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Monday, 18 September 2023

What Is Bias In AI? Understanding And Addressing Ethical Challenges

Artificial intelligence (AI) and machine learning (ML) are transforming our world at an astonishing pace, with these systems offering unheard-of capabilities for automation, decision-making, and data analysis.

While AI and ML are the gifts that keep on giving, questions are bound to arise concerning the latitude that AI is given and what constitutes a breach of ethics.

Bias In AI

One of the most critical ethical issues in AI is bias. Bias in AI occurs when disparities exist between data sets, often due to preconceived notions in algorithm development or inherent prejudices within training data.

In this quick read, we’ll seek to understand the nuances of AI bias, explore its recent examples, and discuss how it creeps into AI systems.

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Understanding Bias In AI

Generally speaking, bias in AI/ML systems occurs when prejudices are propagated by erroneous assumptions in these systems.

Usually, these biases may not even be detected until the software is up and running. Such biases are usually multi-pronged, and they may manifest severally. 

Recent examples illustrate the urgency of addressing AI bias:

1. AI Recruiting Tool Bias

A prominent technology conglomerate had to abandon an AI-based recruiting tool as it exhibited bias against women. This instance underscores how AI bias can perpetuate gender disparities.

2. Racist AI On Twitter

A leading software enterprise issued an apology when its AI-based Twitter account started posting racist comments. AI's potential to spread hate and discrimination is a grave concern.

3. Biased Facial Recognition

A well-known technology company faced criticism and halted its facial recognition tool due to bias against certain ethnicities. This example highlights the real-world consequences of biased AI.

4. Racial Bias In Image Cropping

A major social media platform faced backlash for its image-cropping algorithm, which exhibited racial bias by prioritizing White faces over faces of color. This incident exemplifies how AI can perpetuate societal inequalities.

5. Contrastive Language-Image Pretraining (CLIP) Bias

The Artificial Intelligence Index Report 2022 revealed that in contrastive language-image pretraining experiments, images of Black people were misclassified as nonhuman at more than twice the rate of any other race.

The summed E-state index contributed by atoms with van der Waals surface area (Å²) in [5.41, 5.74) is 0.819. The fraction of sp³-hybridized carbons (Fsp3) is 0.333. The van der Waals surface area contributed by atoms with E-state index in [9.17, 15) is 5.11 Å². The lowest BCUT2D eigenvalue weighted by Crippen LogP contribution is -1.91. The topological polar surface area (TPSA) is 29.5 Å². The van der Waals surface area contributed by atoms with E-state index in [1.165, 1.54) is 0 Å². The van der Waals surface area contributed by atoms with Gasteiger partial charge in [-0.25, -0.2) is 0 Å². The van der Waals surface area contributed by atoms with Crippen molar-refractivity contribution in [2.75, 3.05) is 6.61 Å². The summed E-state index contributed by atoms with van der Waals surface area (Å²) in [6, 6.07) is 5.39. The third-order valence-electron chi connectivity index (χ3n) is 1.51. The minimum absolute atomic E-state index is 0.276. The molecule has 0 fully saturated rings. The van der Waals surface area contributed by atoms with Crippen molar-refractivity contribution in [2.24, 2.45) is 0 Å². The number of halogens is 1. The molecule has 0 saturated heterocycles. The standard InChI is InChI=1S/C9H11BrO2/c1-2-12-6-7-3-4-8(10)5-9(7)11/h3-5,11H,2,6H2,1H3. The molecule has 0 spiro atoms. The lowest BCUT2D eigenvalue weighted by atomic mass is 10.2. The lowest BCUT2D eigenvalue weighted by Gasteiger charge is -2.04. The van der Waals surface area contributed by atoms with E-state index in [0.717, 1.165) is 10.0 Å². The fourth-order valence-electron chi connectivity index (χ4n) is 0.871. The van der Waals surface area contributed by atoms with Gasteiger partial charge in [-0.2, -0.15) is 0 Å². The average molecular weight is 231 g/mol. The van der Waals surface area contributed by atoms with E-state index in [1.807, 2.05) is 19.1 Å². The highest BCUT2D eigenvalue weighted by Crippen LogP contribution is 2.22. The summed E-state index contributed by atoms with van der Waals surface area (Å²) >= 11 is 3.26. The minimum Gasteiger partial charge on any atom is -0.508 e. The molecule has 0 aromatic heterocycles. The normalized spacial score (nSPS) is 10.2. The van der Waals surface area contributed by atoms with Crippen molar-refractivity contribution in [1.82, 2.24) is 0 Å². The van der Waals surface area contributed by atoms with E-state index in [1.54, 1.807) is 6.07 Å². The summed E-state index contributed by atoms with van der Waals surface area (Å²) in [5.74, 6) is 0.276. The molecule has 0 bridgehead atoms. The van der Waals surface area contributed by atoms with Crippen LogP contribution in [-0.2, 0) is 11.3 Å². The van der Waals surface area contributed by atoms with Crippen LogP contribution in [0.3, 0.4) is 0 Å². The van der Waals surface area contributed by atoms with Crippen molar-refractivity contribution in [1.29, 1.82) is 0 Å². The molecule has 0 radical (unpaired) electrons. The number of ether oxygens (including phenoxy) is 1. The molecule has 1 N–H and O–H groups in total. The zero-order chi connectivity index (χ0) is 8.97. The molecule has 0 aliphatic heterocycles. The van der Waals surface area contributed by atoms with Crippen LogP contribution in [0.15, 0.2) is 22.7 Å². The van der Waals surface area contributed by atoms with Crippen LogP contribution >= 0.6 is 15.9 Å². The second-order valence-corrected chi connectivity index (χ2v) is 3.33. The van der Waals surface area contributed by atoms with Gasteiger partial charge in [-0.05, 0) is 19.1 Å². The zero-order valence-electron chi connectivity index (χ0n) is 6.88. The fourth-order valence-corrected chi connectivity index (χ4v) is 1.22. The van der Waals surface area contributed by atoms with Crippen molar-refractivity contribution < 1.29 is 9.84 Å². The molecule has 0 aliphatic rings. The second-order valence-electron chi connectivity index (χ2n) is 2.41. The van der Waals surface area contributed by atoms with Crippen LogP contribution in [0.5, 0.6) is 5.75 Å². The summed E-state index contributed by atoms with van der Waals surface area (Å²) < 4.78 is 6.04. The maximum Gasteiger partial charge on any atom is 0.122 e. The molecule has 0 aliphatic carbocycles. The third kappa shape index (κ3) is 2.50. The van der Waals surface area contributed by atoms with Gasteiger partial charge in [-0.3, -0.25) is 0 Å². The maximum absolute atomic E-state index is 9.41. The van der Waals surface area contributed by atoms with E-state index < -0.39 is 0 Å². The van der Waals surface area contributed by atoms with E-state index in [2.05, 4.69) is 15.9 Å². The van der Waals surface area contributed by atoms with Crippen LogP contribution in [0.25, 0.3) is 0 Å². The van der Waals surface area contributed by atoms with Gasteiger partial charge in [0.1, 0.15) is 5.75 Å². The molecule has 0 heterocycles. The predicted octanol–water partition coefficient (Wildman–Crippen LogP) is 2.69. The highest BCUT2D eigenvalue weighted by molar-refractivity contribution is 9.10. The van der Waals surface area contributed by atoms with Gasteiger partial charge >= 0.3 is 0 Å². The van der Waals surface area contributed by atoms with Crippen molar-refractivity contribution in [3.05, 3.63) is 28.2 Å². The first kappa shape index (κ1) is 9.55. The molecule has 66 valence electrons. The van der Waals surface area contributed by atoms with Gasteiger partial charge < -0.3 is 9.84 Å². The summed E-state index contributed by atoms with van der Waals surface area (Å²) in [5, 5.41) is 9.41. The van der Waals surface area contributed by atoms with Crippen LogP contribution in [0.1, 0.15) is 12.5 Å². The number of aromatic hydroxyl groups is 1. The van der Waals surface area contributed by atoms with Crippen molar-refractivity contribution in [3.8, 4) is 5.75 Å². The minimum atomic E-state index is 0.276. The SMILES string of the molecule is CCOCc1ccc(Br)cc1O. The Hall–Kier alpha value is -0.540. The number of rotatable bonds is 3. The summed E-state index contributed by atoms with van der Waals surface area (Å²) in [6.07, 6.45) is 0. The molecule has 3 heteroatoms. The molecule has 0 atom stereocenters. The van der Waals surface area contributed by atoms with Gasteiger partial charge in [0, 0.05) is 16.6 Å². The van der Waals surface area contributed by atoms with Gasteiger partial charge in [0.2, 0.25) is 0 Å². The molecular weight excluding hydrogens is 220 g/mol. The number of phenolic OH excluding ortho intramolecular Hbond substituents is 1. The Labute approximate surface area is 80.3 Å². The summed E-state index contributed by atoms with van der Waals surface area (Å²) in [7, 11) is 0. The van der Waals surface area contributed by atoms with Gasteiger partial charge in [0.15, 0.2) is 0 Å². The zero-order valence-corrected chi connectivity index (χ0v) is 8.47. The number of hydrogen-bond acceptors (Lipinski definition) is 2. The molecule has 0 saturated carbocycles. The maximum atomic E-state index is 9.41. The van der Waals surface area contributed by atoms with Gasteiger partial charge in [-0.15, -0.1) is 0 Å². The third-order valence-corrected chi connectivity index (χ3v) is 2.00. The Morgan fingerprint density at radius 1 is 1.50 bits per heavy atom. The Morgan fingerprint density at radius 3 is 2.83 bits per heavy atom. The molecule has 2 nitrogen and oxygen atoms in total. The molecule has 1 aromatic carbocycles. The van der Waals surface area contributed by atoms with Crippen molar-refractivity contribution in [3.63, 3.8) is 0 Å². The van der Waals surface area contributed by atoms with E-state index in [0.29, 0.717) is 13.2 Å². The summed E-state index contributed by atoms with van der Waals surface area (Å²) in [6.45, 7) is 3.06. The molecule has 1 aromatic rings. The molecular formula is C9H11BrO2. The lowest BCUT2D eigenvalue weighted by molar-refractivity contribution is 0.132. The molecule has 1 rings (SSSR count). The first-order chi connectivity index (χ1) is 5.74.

The report also noted that AI systems misunderstood Black speakers, particularly Black men, twice as often as White speakers in previous experiments.

How Does Bias Creep Into AI Systems?

Bias creep in AI is an important theoretical and practical topic, and is complex enough to make students pay for someone to write essay. Start your journey right here. 

To understand how bias enters AI systems, let's consider one type of bias, which is coverage bias illustrated by the figure above.


An AI program or algorithm is developed and trained using test data, which shapes its logic based on various data scenarios.

For the model above, the bias can be propagated by applying profiles erroneously due to a limited population of training data, compared to the more general population on which the model will be used. 

Once tested, the AI program processes live data, providing results that are analyzed to further refine its logic. This feedback loop continues, allowing the machine to learn and evolve.

Bias and ethical concerns in machine learning and AI development can be attributed to external and internal factors within organizations.

External Factors

Biased Real-World Data: AI algorithms trained on real-world data inherit the biases present in that data. Overrepresentation of certain groups can skew AI results.